This jurisdictional barrier has led to one of China’s most distinctive and disturbing cottage industries: criminal villages. From villages that specialize in hand cutting to create panic amid which they rob people at railway stations, to “cake uncles” providing false receipts for baked goods to villages that manufacture narcotics and guns, local police are protecting hometown criminal entrepreneurs. As Bakken explains:
“When they tried to do illegal cigarette making or illegal logging, they were caught by the local police. If you go outside the village you become a hero because you bring money into the village. They were the first to build three-storey buildings, they were the guys whom the girls wanted to marry; they became millionaires. And now they [have] spread all over China.”
The most chilling villages are those that specialize in child kidnapping. Bakken’s team estimate that only about 1 percent of children kidnapped in China are ever found. Taken before the age of three, with no distinct dialect or memories of their parents, the missing children are not helped by a police system that puts more resources into cracking down on their parents than catching the kidnappers. The parents make up a large proportion of petitioners in Beijing and provincial capitals.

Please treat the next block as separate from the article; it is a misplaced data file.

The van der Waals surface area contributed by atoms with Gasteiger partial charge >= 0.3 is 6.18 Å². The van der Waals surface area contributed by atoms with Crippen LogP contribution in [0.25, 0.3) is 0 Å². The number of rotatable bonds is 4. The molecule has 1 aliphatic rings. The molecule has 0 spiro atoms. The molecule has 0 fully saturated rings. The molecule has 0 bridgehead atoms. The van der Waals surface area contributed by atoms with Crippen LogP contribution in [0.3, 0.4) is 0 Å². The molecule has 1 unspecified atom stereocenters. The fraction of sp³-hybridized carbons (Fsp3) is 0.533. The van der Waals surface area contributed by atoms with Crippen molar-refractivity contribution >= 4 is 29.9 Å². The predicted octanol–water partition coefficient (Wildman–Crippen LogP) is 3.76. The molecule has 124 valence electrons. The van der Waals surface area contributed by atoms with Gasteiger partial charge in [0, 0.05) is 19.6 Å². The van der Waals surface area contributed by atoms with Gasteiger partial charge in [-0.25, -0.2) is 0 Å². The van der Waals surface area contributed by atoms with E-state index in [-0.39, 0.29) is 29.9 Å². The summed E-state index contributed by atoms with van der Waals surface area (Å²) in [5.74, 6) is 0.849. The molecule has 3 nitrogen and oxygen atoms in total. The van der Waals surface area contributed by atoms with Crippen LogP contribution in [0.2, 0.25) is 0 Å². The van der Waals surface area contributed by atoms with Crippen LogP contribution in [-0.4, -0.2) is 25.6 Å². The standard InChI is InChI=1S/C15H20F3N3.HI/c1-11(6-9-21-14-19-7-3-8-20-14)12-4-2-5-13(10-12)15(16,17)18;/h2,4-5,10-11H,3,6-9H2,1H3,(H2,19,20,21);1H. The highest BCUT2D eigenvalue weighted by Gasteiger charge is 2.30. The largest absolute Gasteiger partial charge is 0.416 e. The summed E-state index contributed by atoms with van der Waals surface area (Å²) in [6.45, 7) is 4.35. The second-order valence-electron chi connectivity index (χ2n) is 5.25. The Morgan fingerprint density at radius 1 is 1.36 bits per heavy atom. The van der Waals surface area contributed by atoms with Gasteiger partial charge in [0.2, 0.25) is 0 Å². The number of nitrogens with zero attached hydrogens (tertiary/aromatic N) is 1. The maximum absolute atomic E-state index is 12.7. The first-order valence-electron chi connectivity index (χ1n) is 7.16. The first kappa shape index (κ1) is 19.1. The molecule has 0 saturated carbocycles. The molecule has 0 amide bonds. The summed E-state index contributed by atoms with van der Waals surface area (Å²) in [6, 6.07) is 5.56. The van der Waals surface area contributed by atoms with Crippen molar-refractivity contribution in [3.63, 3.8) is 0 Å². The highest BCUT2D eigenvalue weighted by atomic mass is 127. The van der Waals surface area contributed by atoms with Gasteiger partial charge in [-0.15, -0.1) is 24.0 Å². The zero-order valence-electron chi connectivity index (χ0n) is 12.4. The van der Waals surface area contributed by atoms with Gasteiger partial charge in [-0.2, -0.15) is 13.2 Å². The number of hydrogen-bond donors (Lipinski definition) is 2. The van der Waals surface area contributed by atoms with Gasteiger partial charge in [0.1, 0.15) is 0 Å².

Not surprisingly, many Chinese police hate their work. As researcher Suzanne Scoggins wrote, their lives are “filled with uncertainty, hardship and feelings of powerlessness.” Adding to their unhappiness is being forced to rely upon torture during pre-trial detention.
The system relies upon confessions, not forensics or profiling. Meng Jianzhu may have dreams of AI “drastically improv[ing] the predictability, accuracy and efficiency of social management,” but most suspects face the old-fashioned phone book treatment. This is a long way from Chinese police dramas, which take CSI pyrotechnics to another level, or beautifully choreographed arrests of Chinese criminal gangs in Fiji.